TY - JOUR

T1 - Source mechanisms of volcanic explosion earthquakes

T2 - Single force and implosive sources

AU - Nishimura, Takeshi

N1 - Funding Information:
I am grateful to Bernard Chouet for his useful and helpful suggestions and comments on this study. I also thank Jim Mori and Yu'ich Nishimura who kindly provided me information on Mt. Langila and Mt. Tokachi. The manuscript benefited from reviews by Vyacheslav M. Zobin. Careful reviews of two anonymous reviewers were helpful for improving the manuscript. I express appreciation to Phil Dawson and Sharon Kedar for their kind assistance and to all staffs and students in the school of Solid Earth Physics, Tohoku University, and Kimmy K. Nishimura for their supports from Japan during my stay at the U.S. Geological Survey. This study was partially supported by the Grant for Scientific Research and the Program for Overseas Researcher of the Ministry of Education Science, Sports and Culture, Japan.

PY - 1998/11

Y1 - 1998/11

N2 - Volcanic explosion earthquakes accompanying explosive eruptions are viewed as representing an abrupt release of pressurized magma beneath a volcano through a vent. I examine the source mechanisms of explosion earthquakes assuming two extreme cases of magma property. When magma is assumed to be a perfect gas which migrates upward isentropically through a vent acting as a nozzle, the seismic source is expressed as a single force. On the other hand, when magma flow is assumed to be incompressible, an implosive source is dominant. Both source models predict that the seismic magnitude is proportional to the cross-sectional area of the vent. I investigate observed seismic magnitudes for different volcanoes based on data in published papers and reports. The results show that the seismic magnitude of the largest event for each volcano is essentially proportional to the cross-sectional area of the vent for vent radii ranging from 10 to 600 m. The consistency found between the theoretical prediction and the observed relation suggests that the vent area plays a substantial role in the magnitude of explosion earthquakes. I further estimate that initial pressures in the reservoir are of the order of a few MPa, with a one order of magnitude uncertainty based on the single force model. I also apply the implosive source model to the observed seismic magnitudes and estimate the product of bulk modulus of magma and flow velocity to be 1010-1011 J/m2 s.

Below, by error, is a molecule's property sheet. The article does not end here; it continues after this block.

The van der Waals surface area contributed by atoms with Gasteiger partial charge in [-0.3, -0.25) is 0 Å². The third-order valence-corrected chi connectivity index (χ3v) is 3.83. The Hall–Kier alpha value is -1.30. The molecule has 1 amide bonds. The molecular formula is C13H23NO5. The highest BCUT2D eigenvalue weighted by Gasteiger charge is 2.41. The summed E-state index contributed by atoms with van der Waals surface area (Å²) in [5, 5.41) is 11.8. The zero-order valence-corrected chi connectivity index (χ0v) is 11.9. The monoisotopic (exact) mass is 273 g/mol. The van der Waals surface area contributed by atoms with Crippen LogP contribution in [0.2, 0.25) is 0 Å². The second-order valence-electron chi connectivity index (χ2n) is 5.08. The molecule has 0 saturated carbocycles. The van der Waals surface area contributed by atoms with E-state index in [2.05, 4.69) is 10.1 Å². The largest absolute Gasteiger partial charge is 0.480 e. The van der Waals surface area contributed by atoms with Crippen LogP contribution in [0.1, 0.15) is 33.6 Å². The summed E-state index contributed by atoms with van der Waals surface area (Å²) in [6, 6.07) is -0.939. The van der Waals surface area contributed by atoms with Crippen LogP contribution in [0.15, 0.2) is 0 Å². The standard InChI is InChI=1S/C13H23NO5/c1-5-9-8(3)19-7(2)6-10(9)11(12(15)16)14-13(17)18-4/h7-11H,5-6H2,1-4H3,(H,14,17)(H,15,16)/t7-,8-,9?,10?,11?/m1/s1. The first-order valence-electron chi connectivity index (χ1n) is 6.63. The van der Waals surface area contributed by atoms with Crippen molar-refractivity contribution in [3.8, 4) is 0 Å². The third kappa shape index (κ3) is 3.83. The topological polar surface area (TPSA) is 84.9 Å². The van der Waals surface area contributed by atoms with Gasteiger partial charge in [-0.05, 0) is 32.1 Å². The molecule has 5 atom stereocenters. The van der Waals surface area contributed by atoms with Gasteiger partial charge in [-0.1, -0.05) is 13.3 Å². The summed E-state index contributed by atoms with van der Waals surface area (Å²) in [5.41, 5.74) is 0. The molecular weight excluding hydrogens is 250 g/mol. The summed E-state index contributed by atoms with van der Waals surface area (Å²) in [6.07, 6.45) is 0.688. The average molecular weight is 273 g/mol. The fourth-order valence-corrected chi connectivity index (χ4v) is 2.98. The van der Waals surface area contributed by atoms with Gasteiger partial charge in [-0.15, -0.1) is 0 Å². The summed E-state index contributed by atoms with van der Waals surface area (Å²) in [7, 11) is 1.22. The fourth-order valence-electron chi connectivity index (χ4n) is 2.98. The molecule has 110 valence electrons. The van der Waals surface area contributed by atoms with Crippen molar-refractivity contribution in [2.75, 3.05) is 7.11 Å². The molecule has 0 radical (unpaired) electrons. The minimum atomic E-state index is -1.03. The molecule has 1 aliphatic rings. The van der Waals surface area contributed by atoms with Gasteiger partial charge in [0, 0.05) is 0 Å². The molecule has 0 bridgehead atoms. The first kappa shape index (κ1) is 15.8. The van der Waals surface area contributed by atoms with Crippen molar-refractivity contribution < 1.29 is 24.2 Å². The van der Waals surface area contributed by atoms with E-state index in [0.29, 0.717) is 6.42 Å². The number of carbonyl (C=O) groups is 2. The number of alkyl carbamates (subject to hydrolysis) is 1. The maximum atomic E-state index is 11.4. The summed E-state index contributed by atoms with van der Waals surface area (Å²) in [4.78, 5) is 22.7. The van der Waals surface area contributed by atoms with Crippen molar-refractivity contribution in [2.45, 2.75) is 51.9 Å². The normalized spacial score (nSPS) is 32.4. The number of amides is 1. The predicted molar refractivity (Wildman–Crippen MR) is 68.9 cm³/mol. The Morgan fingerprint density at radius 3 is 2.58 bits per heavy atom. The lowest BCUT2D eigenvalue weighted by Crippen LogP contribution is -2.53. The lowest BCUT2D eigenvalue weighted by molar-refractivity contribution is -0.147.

AB - Volcanic explosion earthquakes accompanying explosive eruptions are viewed as representing an abrupt release of pressurized magma beneath a volcano through a vent. I examine the source mechanisms of explosion earthquakes assuming two extreme cases of magma property. When magma is assumed to be a perfect gas which migrates upward isentropically through a vent acting as a nozzle, the seismic source is expressed as a single force. On the other hand, when magma flow is assumed to be incompressible, an implosive source is dominant. Both source models predict that the seismic magnitude is proportional to the cross-sectional area of the vent. I investigate observed seismic magnitudes for different volcanoes based on data in published papers and reports. The results show that the seismic magnitude of the largest event for each volcano is essentially proportional to the cross-sectional area of the vent for vent radii ranging from 10 to 600 m. The consistency found between the theoretical prediction and the observed relation suggests that the vent area plays a substantial role in the magnitude of explosion earthquakes. I further estimate that initial pressures in the reservoir are of the order of a few MPa, with a one order of magnitude uncertainty based on the single force model. I also apply the implosive source model to the observed seismic magnitudes and estimate the product of bulk modulus of magma and flow velocity to be 1010-1011 J/m2 s.

KW - Compressible flow

KW - Implosive source

KW - Incompressible flow

KW - Magma

KW - Single force model

KW - Volcanic explosion earthquakes

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U2 - 10.1016/S0377-0273(98)00088-2

DO - 10.1016/S0377-0273(98)00088-2

M3 - Article

AN - SCOPUS:0032417769

VL - 86

SP - 97

EP - 106

JO - Journal of Volcanology and Geothermal Research

JF - Journal of Volcanology and Geothermal Research

SN - 0377-0273

IS - 1-4

ER -